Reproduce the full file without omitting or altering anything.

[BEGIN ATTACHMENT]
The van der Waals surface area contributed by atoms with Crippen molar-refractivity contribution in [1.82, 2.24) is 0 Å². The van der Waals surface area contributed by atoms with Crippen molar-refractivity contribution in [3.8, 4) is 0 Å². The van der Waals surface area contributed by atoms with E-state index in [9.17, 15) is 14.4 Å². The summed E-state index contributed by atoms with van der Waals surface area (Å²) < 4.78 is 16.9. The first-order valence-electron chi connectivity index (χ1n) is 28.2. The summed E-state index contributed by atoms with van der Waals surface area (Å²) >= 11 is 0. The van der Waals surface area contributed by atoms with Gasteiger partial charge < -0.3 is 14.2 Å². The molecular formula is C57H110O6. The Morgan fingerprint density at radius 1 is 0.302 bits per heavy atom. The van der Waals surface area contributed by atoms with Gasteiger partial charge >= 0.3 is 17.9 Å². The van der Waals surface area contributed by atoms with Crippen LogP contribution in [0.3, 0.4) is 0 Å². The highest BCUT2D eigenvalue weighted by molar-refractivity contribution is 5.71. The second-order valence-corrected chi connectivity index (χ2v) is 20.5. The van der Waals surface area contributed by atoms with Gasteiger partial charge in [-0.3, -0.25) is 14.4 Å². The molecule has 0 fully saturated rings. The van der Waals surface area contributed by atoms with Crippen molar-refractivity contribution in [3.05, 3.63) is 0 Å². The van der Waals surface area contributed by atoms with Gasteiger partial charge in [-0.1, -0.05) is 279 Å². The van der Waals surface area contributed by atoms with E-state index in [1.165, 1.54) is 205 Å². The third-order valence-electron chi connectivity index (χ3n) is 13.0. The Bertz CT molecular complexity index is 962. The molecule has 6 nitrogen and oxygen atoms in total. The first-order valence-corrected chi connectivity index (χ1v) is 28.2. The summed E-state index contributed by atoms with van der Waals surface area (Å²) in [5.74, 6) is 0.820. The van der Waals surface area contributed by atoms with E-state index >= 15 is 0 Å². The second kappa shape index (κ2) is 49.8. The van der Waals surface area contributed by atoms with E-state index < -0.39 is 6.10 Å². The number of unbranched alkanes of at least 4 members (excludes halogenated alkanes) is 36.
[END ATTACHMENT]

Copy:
The van der Waals surface area contributed by atoms with Crippen molar-refractivity contribution in [1.82, 2.24) is 0 Å². The van der Waals surface area contributed by atoms with Crippen molar-refractivity contribution in [3.8, 4) is 0 Å². The van der Waals surface area contributed by atoms with E-state index in [9.17, 15) is 14.4 Å². The summed E-state index contributed by atoms with van der Waals surface area (Å²) < 4.78 is 16.9. The first-order valence-electron chi connectivity index (χ1n) is 28.2. The summed E-state index contributed by atoms with van der Waals surface area (Å²) >= 11 is 0. The van der Waals surface area contributed by atoms with Gasteiger partial charge < -0.3 is 14.2 Å². The molecular formula is C57H110O6. The Morgan fingerprint density at radius 1 is 0.302 bits per heavy atom. The van der Waals surface area contributed by atoms with Gasteiger partial charge >= 0.3 is 17.9 Å². The van der Waals surface area contributed by atoms with Crippen LogP contribution in [0.3, 0.4) is 0 Å². The highest BCUT2D eigenvalue weighted by molar-refractivity contribution is 5.71. The second-order valence-corrected chi connectivity index (χ2v) is 20.5. The van der Waals surface area contributed by atoms with Gasteiger partial charge in [-0.3, -0.25) is 14.4 Å². The molecule has 0 fully saturated rings. The van der Waals surface area contributed by atoms with Crippen molar-refractivity contribution in [3.05, 3.63) is 0 Å². The van der Waals surface area contributed by atoms with Gasteiger partial charge in [-0.1, -0.05) is 279 Å². The van der Waals surface area contributed by atoms with E-state index in [1.165, 1.54) is 205 Å². The third-order valence-electron chi connectivity index (χ3n) is 13.0. The Bertz CT molecular complexity index is 962. The molecule has 6 nitrogen and oxygen atoms in total. The first-order valence-corrected chi connectivity index (χ1v) is 28.2. The summed E-state index contributed by atoms with van der Waals surface area (Å²) in [5.74, 6) is 0.820. The van der Waals surface area contributed by atoms with E-state index >= 15 is 0 Å². The second kappa shape index (κ2) is 49.8. The van der Waals surface area contributed by atoms with E-state index < -0.39 is 6.10 Å². The number of unbranched alkanes of at least 4 members (excludes halogenated alkanes) is 36.